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Via Nate Silver, I found this excellent blog post by Weather Channel hurricane specialist Bryan Norcross. It crystallizes a couple of things I’ve been fretting about, but says them more clearly and with more authority that I could (since Norcross is, y’know, an actual meteorologist and all), so I will now quote it extensively:
What a horrendous confluence of events. Tropical storms never get on people’s radar, and the fact that Isaac passed Key West with less effect than a gusty afternoon thunderstorm made the situation worse. Even with a Cat 1 hurricane, will people take action tomorrow that may save their life Tuesday night?
Isaac’s extremely large circulation is one of the factors that should make it intensify relatively slowly, and a track that misses the high heat-content pools in the Gulf should help in that direction as well. Plus it has less than two days over the water before landfall. But, the water ahead is still plenty warm – over 85 degrees – and the atmospheric pattern looks very favorable for strengthening. Taken together, the NHC’s Cat. 2 forecast looks reasonable, though preparations should be made for a Cat. 3, given the lack of skill inherent in intensity forecasting.
Apparently, according to Silver, in an earlier iteration of his post, Norcross articulated this as a more general statement: “Always prepare for one category higher than forecast, knowing that intensity-forecasting skill is not high.”
Anyway, Norcross’s point that “tropical storms never get on people’s radar” is precisely why I hope Isaac becomes a hurricane overnight. That’s going to happen eventually anyway, and it would be helpful for preparedness if it goes ahead and happens now. Of course, stubborn locals and hype-trolls will still foolishly say “C’mon! It’s just a Category 1!” — ignoring NHC director Rick Knabb’s admonition, “Don’t make preparations based on current intensity, prepare for the stronger #Isaac we’re forecasting. Evacuate if instructed.” — but at least calling it a hurricane would help a little bit.
Back to Norcorss:
In any case, that same large circulation will move a lot more water toward the coast than an average hurricane. The entire Hurricane Warning area – from Louisiana to the western Panhandle – is extremely vulnerable to storm surge flooding. The NHC is forecasting 6 to 12 feet of water ABOVE THE GROUND in spots along that stretch of coast.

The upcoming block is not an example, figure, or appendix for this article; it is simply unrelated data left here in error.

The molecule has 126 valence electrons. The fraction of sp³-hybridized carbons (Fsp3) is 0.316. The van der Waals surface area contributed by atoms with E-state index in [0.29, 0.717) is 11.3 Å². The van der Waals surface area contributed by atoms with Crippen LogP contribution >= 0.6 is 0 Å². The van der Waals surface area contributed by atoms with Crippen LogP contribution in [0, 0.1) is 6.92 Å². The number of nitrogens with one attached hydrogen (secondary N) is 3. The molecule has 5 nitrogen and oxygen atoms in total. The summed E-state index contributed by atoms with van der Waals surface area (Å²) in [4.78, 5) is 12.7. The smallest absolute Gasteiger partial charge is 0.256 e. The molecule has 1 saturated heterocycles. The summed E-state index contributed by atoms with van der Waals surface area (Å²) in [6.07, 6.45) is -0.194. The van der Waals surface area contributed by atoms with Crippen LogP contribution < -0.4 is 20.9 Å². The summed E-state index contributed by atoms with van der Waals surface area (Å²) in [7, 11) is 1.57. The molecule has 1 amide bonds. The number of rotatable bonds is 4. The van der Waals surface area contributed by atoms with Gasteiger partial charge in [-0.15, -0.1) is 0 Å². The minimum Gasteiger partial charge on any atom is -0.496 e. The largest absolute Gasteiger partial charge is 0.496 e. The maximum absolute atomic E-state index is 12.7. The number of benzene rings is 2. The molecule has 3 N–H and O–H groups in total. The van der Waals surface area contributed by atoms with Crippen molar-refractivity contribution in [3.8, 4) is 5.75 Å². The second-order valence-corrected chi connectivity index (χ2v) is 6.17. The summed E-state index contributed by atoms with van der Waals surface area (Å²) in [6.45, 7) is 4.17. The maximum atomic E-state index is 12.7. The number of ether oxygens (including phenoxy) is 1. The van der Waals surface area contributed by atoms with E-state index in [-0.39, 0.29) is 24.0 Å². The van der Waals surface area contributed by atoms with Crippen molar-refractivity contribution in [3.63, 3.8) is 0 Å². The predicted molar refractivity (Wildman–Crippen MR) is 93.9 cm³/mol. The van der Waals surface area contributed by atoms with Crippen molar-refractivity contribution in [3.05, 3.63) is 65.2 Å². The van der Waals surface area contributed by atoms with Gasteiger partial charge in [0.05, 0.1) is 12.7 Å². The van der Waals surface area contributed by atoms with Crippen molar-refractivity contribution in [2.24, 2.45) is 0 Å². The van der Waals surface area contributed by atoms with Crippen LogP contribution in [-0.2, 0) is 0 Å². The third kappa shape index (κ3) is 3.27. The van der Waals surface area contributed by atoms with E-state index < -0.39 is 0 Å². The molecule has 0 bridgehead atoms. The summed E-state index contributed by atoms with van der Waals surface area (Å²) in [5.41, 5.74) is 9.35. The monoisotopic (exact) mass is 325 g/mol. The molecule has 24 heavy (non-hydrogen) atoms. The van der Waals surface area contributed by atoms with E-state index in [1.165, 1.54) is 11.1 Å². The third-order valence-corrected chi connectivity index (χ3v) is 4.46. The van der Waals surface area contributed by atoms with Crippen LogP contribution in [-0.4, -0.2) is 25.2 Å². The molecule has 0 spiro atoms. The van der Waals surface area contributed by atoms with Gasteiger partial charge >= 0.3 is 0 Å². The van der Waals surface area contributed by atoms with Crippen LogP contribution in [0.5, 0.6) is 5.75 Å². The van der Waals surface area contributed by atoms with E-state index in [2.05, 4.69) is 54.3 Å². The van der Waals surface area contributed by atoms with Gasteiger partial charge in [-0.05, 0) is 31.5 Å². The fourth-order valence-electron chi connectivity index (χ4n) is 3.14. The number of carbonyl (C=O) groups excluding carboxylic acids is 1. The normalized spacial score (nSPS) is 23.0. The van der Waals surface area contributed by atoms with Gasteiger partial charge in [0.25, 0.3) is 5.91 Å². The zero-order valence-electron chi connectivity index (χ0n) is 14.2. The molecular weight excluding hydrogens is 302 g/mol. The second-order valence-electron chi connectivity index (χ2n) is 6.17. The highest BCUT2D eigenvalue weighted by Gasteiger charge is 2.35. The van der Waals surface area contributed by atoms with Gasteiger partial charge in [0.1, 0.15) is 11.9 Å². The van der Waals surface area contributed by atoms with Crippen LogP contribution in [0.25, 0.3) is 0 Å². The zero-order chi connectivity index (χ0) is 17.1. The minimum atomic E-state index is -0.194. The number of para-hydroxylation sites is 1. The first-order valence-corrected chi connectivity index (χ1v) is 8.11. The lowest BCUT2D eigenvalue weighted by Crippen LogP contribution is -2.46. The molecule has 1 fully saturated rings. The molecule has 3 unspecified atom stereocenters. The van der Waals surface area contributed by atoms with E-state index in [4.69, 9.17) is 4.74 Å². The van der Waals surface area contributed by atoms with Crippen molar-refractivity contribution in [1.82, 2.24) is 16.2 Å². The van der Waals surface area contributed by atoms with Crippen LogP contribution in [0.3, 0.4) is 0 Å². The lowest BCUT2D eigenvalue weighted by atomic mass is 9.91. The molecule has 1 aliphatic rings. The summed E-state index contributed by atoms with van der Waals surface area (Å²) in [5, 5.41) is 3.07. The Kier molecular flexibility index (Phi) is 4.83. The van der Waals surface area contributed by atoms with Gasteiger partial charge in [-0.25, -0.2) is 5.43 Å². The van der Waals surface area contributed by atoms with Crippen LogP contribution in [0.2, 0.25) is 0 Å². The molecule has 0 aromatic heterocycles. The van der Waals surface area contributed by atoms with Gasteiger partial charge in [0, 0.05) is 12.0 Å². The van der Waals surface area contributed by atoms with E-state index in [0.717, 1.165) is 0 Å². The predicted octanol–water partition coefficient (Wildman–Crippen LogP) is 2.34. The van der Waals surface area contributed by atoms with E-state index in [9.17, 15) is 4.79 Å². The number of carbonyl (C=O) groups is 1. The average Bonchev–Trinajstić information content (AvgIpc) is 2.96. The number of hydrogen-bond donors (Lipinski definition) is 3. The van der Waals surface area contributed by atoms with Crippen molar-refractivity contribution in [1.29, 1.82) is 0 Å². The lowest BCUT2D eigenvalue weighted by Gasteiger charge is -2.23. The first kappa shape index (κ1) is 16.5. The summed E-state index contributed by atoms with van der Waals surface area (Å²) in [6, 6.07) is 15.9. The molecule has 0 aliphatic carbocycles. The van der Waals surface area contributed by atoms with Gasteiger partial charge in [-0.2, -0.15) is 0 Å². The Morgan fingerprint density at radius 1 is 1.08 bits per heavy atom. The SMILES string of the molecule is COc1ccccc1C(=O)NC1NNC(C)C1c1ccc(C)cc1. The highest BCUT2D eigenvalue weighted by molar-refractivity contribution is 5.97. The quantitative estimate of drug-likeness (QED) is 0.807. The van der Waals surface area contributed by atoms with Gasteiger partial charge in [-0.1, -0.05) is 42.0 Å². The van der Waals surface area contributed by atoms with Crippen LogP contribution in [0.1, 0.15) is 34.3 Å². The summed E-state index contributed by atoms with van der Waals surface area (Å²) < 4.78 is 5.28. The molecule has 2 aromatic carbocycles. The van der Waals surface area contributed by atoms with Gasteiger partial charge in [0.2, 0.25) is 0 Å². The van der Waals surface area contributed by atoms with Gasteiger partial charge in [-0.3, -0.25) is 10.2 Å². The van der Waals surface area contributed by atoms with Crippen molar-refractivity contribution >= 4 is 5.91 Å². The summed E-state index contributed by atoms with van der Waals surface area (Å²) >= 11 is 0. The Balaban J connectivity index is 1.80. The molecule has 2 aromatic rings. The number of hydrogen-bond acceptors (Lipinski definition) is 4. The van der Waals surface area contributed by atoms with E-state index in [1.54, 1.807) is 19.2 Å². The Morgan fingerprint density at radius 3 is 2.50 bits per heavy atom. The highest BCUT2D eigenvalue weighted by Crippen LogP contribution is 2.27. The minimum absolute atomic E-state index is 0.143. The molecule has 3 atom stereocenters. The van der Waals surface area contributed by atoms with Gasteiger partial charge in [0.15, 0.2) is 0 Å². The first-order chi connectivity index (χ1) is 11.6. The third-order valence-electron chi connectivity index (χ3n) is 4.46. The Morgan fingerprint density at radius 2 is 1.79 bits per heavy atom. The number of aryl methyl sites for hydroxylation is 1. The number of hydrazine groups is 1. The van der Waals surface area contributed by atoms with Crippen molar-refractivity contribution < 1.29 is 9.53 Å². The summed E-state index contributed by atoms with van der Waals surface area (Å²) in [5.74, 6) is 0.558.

Normally, the exact amount of surge will be dependent on the exact track and where in the tide cycle the storm comes in. In Isaac’s case, however, there will be such a long duration of onshore winds, due to the storm’s size and slow forward speed, the water may stay high for more than one tide cycle.
In fact, that size and slow forward speed will make this a hurricane experience like none in memory, if it comes together as forecast. The weather will deteriorate tomorrow (Monday) in the Florida Panhandle, and tomorrow night across the rest of the northern Gulf coast. Then Tuesday the storm approaches the coast and a whole day later it is just inland on the current timetable. Even Thursday there is still onshore wind over part of the coast.
People will experience strong, howling winds and torrential rain for 24 to 36 hours or more in this scenario. They will be trapped at home, many without power.
And then there’s New Orleans. The storm as currently forecast should NOT exceed the capabilities of the new super-strong levees, but what if the storm comes in stronger? What a decision to have to make! Should they call an evacuation or not? In addition, there are populated areas outside of the levee-protection system.
Tomorrow (Monday) will be a day for big decisions from Louisiana to the Florida Panhandle. With life-threatening storm surge expected well away from the landfall point, widespread evacuation orders are likely.
And then there’s the inland flood threat from the torrential rain.
Unless something unexpected happens, it’s truly a nightmare scenario.